DO NOT overhead water. This will cause several fungal diseases to develop and would be the reason why you never see similar irrigation on fynbos farms.
DO NOT water in the middle of the day. In summer, the combination of warm soil and water promotes root rot. Protea are prone to ‘sudden death’ syndrome, which is caused by Phytopthera cinnamoni (PC). The latter requires prolonged soil temperatures of 21°C in addition to moisture to infect your plant.
DO water in the early morning away from the stem, avoiding contact with leaves to minimize chances of infection.
DO water seeds/cuttings/seedlings. Seeds will require misting every hour for several weeks, whilst cuttings will need similar high moisture (in sterile growth media) to develop.
A close up of a flower
Leucospermum oleifolium | Overberg pincushion

WHICH PLANTS DO I CHOOSE?

Proteaceae, like many trees and shrubs, are long-term investments. This means they may take anywhere from 2 to 5 years before they flower. The most commercially available species falls within three genera: Leucadendron (for the foliage), Leucospermum (pincushions) and Protea. Given your unique requirements, you might find the following selection useful:

Leucadendron

Leucadendron spp.

Pincushion

Leucospermum spp.

Container: Protea nana, Leucospermum oleifolium
Clay soil: (Aerated) Protea nitida
Easy to establish: Protea neriifolia, P. cynaroides, and Leucospermum cordifolium.
Advanced: Protea grandiceps, P. angustata and Leucospermum catherinae (very specialized)
A far more comprehensive assessment of which species commonly occur in each region, can be obtained by reading the detailed chapter, Fynbos Biome, in The vegetation of South Africa, Lesotho and Swaziland (4).

CARE: PRUNING / TILLAGE / MULCH

The large majority of Protea are not amenable to excessive pruning. If you would like a compact structure it is best to pinch off new branches early on. This can be done just above a split in branches leaving no less than 2 cm above the fork. Similarly, it is best to ‘prune’, by cutting off flower heads for use indoors. This will allow earlier development of offshoots. Protea cynaroides or King Protea is a noted exception as it responds well to pruning. The reason for the latter seems to be associated with its lignotuber (underground storage organ) root system (1).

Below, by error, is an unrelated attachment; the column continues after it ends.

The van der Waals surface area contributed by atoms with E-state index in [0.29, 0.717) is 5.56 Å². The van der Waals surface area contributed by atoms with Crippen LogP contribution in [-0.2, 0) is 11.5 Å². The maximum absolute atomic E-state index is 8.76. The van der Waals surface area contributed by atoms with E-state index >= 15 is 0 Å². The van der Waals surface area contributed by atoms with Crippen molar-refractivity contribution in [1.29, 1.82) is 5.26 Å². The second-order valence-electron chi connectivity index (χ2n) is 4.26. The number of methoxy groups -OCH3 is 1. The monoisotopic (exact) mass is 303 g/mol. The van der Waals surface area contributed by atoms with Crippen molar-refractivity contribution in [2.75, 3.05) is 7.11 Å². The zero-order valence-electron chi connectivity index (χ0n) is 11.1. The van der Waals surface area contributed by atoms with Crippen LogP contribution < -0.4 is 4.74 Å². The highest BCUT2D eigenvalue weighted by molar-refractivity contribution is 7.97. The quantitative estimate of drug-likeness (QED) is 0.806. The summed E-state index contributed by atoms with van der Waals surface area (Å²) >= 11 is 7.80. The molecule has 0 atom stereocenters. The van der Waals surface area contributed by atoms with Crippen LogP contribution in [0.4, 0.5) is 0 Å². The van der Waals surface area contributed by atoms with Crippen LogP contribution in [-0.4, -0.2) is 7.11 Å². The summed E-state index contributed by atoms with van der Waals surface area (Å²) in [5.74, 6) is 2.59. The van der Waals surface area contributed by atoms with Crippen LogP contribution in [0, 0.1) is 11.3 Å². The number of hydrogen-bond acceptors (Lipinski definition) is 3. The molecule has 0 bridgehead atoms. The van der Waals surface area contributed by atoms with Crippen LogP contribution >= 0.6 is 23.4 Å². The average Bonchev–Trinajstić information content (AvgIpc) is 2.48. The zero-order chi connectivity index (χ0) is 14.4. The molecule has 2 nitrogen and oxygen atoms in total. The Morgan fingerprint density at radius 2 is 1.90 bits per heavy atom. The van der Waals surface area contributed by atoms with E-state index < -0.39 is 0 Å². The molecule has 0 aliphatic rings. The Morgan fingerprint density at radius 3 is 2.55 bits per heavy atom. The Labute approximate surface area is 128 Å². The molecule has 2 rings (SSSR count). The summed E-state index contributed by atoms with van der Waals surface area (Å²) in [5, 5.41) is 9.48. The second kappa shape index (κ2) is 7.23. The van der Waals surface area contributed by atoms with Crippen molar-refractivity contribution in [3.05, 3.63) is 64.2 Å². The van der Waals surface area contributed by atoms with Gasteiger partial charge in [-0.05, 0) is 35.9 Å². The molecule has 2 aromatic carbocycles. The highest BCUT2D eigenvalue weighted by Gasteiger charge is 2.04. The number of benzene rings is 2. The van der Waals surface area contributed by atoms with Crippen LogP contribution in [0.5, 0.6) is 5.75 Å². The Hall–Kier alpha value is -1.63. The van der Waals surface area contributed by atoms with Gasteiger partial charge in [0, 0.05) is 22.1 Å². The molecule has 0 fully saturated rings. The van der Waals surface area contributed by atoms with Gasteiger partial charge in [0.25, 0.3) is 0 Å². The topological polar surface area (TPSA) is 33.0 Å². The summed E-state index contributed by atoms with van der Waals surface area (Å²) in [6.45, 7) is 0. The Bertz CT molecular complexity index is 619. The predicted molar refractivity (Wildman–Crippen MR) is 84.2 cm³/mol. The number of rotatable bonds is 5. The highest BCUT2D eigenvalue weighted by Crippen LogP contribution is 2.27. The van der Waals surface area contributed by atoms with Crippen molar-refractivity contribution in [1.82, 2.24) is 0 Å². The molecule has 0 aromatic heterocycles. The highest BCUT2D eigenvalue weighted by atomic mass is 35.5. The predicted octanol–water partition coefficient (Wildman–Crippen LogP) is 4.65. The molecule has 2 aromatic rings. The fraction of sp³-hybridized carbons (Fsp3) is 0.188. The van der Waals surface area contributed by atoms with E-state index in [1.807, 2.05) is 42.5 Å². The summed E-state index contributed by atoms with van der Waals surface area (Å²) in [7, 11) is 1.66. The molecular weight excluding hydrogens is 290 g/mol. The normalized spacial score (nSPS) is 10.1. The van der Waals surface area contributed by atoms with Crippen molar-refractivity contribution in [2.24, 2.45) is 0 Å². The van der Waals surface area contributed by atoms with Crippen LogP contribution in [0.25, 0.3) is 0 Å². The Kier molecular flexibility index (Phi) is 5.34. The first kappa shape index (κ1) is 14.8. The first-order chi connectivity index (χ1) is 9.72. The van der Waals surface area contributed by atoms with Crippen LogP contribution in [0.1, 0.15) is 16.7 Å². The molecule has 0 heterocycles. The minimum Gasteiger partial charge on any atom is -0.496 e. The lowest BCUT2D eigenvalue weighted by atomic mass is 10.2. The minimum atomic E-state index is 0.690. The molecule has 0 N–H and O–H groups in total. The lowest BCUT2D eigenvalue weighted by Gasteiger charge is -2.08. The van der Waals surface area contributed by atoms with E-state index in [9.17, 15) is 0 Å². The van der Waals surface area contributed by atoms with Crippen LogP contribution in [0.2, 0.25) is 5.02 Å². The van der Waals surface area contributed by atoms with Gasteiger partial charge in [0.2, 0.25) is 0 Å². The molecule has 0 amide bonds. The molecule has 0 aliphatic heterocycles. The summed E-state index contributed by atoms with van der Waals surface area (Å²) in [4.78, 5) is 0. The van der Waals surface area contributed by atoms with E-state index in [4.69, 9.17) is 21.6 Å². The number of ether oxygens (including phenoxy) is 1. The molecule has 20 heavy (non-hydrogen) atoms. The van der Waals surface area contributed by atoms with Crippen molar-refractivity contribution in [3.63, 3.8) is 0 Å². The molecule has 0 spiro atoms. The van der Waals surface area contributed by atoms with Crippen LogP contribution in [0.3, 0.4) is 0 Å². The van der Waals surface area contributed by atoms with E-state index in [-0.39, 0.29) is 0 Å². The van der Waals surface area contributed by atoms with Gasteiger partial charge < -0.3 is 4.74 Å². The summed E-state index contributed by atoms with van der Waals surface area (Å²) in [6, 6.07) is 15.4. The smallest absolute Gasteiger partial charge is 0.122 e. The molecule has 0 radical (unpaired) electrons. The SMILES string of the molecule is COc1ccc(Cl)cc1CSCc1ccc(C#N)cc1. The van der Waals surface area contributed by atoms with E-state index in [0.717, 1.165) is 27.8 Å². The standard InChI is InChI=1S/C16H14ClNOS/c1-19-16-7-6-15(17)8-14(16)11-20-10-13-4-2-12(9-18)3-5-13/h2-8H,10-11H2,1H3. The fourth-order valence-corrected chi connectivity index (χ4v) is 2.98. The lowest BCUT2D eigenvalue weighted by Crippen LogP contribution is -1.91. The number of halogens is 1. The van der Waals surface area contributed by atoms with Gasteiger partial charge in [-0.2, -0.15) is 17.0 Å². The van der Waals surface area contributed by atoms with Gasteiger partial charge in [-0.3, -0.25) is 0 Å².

A close up of a flower
Protea cynaroides | King protea: An iconic species that tolerates pruning, a trait shared by species with lignotubers (underground storage organs).
Tillage is largely avoided as it damages the surface roots or proteoid roots. In the case of mulching, younger seedlings require a degree of protection as it would have received between other fynbos shrubs and will rarely withstand full sun. Covering the ground around a Protea may be beneficial in keeping the soil temperature from spiking, however, bark chips often contain detrimental fungus, as do straw. The best mulching medium is still other fynbos offcuts.
A close up of a flower
Bibliography
(1) Ferguson, A.M. (1999). So You Want To Grow Proteas! A Beginner's Handbook. California Protea Association, USA.
(2) Manning, J. (2018). Field guide to fynbos. Penguin Random House South Africa.
(3) Learning, T. (2013). Experience at Tresco Abbey Gardens Can Inform UK Cultivation of Fynbos Species, (Report No. 599). Retrieved from Merlin trust website: http://merlin-trust.org.uk/wp-content/uploads/2018/09/599-Robert-Wooding.pdf
(4) Rebelo, A. G., Boucher, C., Helme, N., Mucina, L., & Rutherford, M. C. (2006). Fynbos Biome 4. The vegetation of South Africa, Lesotho and Swaziland, 144-145.